|Location:||Bamrung Muang Road|
|Other Names:||Temple of the Giant Swing|
|Opening Hours:||9 am – 9 pm|
|Admission Charges:||20 Baht|
Like the exterior of the temple, its interiors are equally outstanding. The main wiharn placed in a cloister is girdled by a circumambulatory area of three levels. There are small chapels on each of the four corners of the uppermost level. The Hall enshrines the 13th century Phra Sri Sakyamuni or ‘Sisakayamunee’, which is the largest and oldest bronze cast Buddha image in Thailand and was moved here from the Sukhothai province. The height of the statue is 8 m, with a base of 6.25 m, and the ashes of King Rama VIII are interred on its base.
Besides the ‘Sisakayamunee’ image, Wat Suthat also houses a Phra Buddha Trilokachet in its Ubosot (Ordination Hall) and a Phra Buddha Setthamuni in its Sala Kan Parien (Meeting Hall). Moreover, the cloisters enclosing the wihan have more than 150 Buddha images along the outer wall. The lower terrace of the base displays 28 Chinese pagodas, each symbolizing all the Buddhas born on earth. There are also many bronze horses and figures of Chinese soldiers, which were brought to Thailand to serve as ballast during the regime of King Rama I.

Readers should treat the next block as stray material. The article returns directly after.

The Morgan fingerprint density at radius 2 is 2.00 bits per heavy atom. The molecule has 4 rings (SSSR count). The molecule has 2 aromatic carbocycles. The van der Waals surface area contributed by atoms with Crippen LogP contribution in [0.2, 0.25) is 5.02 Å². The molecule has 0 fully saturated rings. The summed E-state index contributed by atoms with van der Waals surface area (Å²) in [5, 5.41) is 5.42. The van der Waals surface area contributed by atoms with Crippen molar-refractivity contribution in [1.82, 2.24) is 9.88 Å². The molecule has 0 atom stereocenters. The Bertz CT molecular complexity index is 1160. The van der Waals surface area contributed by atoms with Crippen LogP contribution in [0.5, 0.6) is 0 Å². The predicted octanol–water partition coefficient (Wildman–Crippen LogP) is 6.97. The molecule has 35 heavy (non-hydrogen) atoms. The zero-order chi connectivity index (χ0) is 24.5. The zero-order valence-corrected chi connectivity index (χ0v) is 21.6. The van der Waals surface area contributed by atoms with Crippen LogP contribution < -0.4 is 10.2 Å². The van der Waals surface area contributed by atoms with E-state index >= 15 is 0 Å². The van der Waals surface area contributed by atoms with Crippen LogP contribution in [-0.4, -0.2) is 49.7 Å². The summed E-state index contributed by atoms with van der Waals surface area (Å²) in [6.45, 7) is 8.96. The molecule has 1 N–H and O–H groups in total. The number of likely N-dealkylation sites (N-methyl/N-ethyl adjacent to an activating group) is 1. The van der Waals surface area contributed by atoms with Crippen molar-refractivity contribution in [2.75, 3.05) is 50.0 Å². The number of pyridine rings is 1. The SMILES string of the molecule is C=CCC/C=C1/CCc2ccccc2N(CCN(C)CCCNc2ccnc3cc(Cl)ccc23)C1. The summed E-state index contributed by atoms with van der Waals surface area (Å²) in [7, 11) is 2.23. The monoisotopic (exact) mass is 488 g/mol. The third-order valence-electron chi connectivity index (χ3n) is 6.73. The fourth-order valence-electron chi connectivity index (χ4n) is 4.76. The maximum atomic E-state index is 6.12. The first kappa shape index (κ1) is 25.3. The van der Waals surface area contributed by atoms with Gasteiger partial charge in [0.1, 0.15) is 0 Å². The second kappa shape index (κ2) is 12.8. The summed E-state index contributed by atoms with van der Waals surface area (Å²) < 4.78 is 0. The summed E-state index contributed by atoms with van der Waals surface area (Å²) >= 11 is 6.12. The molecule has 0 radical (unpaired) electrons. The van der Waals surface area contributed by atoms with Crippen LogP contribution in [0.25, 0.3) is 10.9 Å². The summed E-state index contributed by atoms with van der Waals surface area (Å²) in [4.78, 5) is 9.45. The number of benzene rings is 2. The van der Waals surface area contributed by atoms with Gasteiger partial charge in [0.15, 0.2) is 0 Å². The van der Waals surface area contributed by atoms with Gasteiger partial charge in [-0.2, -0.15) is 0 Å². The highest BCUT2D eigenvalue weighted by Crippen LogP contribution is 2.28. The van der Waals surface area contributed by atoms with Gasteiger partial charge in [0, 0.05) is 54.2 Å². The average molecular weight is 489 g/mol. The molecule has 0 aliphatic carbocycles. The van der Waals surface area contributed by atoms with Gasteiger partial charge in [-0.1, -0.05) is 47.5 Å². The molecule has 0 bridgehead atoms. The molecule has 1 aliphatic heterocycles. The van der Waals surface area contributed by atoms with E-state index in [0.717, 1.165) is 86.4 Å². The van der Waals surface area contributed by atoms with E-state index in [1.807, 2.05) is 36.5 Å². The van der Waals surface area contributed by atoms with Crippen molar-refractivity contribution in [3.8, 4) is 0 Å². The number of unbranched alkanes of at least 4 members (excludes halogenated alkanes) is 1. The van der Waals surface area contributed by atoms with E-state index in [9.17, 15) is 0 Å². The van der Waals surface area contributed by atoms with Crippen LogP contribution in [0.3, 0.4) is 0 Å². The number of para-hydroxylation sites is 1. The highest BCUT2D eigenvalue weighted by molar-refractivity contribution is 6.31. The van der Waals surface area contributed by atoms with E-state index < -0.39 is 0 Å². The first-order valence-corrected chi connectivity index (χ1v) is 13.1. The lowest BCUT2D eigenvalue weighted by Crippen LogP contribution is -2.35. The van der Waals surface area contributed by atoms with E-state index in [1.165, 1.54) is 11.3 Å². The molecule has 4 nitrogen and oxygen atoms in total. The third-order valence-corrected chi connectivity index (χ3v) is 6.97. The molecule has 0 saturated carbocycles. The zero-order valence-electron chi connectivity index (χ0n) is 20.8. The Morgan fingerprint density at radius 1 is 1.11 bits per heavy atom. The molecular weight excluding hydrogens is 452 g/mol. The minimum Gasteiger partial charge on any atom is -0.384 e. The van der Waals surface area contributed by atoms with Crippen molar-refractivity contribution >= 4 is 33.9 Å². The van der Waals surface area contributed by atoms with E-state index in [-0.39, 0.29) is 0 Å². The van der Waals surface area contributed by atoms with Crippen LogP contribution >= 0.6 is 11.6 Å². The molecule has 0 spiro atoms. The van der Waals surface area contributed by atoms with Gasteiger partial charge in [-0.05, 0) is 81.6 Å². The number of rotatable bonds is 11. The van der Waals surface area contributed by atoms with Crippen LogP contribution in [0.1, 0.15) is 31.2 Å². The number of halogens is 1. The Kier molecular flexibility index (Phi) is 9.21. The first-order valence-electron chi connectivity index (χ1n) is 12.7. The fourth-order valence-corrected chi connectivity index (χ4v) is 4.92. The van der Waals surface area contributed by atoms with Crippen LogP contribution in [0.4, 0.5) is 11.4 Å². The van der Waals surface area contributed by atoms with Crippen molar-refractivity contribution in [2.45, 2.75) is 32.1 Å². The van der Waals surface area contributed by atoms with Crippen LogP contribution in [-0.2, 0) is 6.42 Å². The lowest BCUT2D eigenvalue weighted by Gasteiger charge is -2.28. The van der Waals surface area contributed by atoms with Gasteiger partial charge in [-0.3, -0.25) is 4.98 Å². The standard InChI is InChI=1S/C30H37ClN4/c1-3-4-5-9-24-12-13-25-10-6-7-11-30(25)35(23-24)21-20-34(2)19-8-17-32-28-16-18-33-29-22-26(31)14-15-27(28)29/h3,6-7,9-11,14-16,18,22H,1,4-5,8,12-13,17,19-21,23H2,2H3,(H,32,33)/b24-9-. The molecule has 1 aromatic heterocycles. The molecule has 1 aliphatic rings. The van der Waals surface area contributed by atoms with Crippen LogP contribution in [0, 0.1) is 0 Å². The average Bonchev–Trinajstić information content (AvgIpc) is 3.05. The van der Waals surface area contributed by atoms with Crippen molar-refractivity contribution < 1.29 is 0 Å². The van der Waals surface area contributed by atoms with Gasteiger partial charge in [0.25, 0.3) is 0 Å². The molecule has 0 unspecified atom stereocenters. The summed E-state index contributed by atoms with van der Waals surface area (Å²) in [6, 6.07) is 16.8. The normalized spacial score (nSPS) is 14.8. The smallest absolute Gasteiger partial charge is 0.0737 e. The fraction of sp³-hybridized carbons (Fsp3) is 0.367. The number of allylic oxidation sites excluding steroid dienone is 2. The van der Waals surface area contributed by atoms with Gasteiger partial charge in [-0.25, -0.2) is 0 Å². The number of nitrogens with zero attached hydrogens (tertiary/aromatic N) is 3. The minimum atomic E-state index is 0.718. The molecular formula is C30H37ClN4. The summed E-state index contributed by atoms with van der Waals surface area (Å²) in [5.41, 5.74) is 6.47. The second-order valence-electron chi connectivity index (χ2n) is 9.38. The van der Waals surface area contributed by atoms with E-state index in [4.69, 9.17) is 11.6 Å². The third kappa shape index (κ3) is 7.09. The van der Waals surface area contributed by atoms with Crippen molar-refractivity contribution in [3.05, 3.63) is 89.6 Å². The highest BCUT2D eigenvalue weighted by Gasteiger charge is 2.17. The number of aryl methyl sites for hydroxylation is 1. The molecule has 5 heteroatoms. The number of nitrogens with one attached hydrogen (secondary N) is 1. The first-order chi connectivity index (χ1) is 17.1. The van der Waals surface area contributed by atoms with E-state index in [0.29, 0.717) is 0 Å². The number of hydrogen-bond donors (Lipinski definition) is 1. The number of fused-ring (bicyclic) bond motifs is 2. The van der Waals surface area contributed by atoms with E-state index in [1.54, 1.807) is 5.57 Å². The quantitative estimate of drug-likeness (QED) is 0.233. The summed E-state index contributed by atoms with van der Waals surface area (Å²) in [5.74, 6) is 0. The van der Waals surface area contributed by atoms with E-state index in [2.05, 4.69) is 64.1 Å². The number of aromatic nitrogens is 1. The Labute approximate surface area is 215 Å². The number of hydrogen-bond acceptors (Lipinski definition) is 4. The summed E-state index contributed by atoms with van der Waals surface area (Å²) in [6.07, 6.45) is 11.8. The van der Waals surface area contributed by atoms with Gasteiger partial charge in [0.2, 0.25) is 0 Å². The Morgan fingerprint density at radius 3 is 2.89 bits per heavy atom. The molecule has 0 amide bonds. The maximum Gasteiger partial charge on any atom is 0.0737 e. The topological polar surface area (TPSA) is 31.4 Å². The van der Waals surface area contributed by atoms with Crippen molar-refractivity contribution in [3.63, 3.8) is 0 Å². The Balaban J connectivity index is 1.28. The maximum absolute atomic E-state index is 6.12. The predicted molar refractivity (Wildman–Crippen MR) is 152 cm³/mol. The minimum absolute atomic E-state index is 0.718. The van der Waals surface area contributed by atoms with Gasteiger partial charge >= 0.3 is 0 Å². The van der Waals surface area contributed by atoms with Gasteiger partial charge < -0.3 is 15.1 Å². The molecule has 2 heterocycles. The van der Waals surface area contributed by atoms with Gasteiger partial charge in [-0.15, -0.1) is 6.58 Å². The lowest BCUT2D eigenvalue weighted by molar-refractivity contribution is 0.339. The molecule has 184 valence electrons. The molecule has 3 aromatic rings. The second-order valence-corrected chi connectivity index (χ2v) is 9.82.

What mark the most significant aspects of Wat Suthat are its magnificent wall paintings and murals that spreads over an area of 2565 sq. m. Their creation started during the rule of Rama II, but saw completion only during the later years of Rama III’s regime. They transcribe the Jataka Tales and the columns depict scenes of the ancient history of Bangkok. They also show a striking Western influence and subtly deviate from classical Thai paintings. Today, Wat Suthat forms a major attraction of Bangkok and is visited by both Buddhist as well as Hindu devotees.